Once Upon A Time

Leonarbởi vì DiCaprio as Riông chồng Dalton & Brad Pitt as Cliff Booth in Quentin Tarantino’s Once Upon a Time in Hollywood. Photo: Andrew Cooper/Columbia Pictures
Quentin Tarantino isn’t the only director who makes movies that address, invoke, extol, parody, imitate, & fetishize other movies, but he’s one of the few whose dialogues with the past can occupy the same artistic plane as the objects of his reverence — và can even, on happier occasions, transcend it. Once Upon a Time in Hollywood is a very happy occasion. It’s a ramshackle ’60s pastibịt that acquires a life of its own, evoking not just an era và its pop culture but also celebrating the impulse to recreate & (the effrontery!) rewrite the past in line with his fantasies. Say what you will about those fantasies — they’re innocent, they’re deviant, they’re sometimes weirdly both at once — but no one imparts his pipe dreams so seductively.

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The ’60s that engages Tarantino doesn’t touch on the healthy & corrective sầu elements of the counterculture. If anything, he’s a reactionary, nostalgic for the lone-gunman TV Westerns of the ’50s & early ’60s, while using the Manson “family” members to lớn represent hippies. Leonarbởi vì DiCaprio plays Riông chồng Dalton, a fading Western TV star with a star-kích cỡ drinking problem. Riông chồng would self-destruct in private but for his bud, his amigo, his stuntman/driver/gofer/one-man entourage, Cliff Booth, played by Brad Pitt. Discomfort is built inlớn the relationship, because Cliff can’t get work on his own (there’s a scandal in his past) and because Riông xã no longer has the clout lớn ensure that Cliff will be hired along with hyên. It gets awkward. Tagging along, Cliff seems lượt thích a bit of a masochist: After chauffeuring Riông chồng home, he returns to his trailer, watches Mannix, và eats a bowl of macaroni & cheese (from a box) while his big dog beside hyên has a bowl of dog food (from a can — and slimy). They’re both good dogs. Rick, meanwhile, must consider a life in Italy with or without Cliff, where spaghetti Westerns beckon to lớn American actors past their prime.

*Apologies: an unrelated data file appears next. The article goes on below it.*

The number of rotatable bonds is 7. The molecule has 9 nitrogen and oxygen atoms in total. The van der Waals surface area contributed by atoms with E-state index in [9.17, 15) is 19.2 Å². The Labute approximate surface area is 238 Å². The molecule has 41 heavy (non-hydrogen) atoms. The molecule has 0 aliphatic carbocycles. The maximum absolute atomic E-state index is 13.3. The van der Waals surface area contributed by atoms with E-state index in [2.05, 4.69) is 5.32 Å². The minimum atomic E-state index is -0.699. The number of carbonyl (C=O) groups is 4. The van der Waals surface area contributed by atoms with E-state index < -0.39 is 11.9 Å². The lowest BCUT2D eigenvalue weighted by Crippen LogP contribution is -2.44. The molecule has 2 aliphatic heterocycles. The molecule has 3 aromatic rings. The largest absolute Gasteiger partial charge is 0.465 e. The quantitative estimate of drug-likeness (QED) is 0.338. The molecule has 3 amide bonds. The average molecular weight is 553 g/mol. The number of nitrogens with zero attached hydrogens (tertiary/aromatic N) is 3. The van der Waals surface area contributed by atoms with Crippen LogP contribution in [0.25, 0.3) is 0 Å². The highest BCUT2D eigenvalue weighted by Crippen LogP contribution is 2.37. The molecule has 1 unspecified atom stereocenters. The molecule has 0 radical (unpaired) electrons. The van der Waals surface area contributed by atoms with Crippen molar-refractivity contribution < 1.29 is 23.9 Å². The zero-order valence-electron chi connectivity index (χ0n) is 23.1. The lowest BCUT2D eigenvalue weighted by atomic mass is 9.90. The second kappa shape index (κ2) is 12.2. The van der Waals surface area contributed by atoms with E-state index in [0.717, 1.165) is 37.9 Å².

For a while, Once Upon a Time seems as if it’s going to lớn be nothing but a series of extended digressions. But it’s shaped lượt thích a Western, and gets better, tighter, & more surprising as it moseys along, plainly building to the grisly, still-inexplicable tragedy that’s said to have ended the hedonistic feel of late-’60s Hollywood. Next door to lớn Riông xã on Cielo Drive in the Hollywood Hills live Roman Polanski — super-hot off Rosemary’s Baby — và his young bride, Sharon Tate (Margot Robbie), whom we know going in will be butchered on the night of August 9, 1969, by Manson family members at the behest of their psychotic overlord. Tate is the film’s third và lesser protagonist, but Robbie has one of its most moving scenes, in which Tate goes khổng lồ a theater khổng lồ watch herself in a new Dean Martin–Matt Helm movie. If Tarantino has a Dream Girl, it would be Robbie here, her dirt-smudged bare feet (he’s notorious for his foot fetishism) on the chair in front of her, wide-eyed at seeing herself best Nancy Kwan in a karate fight. Be still my heart! That the footage onscreen is of the real Sharon Tate makes the sequence even more poignant.